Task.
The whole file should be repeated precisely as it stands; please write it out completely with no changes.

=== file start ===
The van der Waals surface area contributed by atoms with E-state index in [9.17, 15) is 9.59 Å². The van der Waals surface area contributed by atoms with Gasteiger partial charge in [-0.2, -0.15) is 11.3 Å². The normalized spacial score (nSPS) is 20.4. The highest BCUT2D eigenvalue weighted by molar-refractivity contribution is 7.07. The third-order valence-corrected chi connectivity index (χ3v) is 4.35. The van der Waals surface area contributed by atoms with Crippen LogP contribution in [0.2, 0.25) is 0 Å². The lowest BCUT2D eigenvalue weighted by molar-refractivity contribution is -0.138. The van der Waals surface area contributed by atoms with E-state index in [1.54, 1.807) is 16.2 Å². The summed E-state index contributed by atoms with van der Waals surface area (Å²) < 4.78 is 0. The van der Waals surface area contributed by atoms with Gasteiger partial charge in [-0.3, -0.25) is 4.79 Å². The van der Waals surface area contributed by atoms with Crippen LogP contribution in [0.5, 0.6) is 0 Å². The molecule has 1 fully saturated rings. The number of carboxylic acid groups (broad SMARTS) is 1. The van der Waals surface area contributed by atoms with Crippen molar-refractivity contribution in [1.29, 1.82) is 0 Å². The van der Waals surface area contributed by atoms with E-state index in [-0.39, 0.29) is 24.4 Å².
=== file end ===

The van der Waals surface area contributed by atoms with E-state index in [9.17, 15) is 9.59 Å². The van der Waals surface area contributed by atoms with Gasteiger partial charge in [-0.2, -0.15) is 11.3 Å². The normalized spacial score (nSPS) is 20.4. The highest BCUT2D eigenvalue weighted by molar-refractivity contribution is 7.07. The third-order valence-corrected chi connectivity index (χ3v) is 4.35. The van der Waals surface area contributed by atoms with Crippen LogP contribution in [0.2, 0.25) is 0 Å². The lowest BCUT2D eigenvalue weighted by molar-refractivity contribution is -0.138. The van der Waals surface area contributed by atoms with E-state index in [1.54, 1.807) is 16.2 Å². The summed E-state index contributed by atoms with van der Waals surface area (Å²) < 4.78 is 0. The van der Waals surface area contributed by atoms with Gasteiger partial charge in [-0.3, -0.25) is 4.79 Å². The van der Waals surface area contributed by atoms with Crippen LogP contribution in [0.5, 0.6) is 0 Å². The molecule has 1 fully saturated rings. The number of carboxylic acid groups (broad SMARTS) is 1. The van der Waals surface area contributed by atoms with Crippen molar-refractivity contribution in [1.29, 1.82) is 0 Å². The van der Waals surface area contributed by atoms with E-state index in [-0.39, 0.29) is 24.4 Å².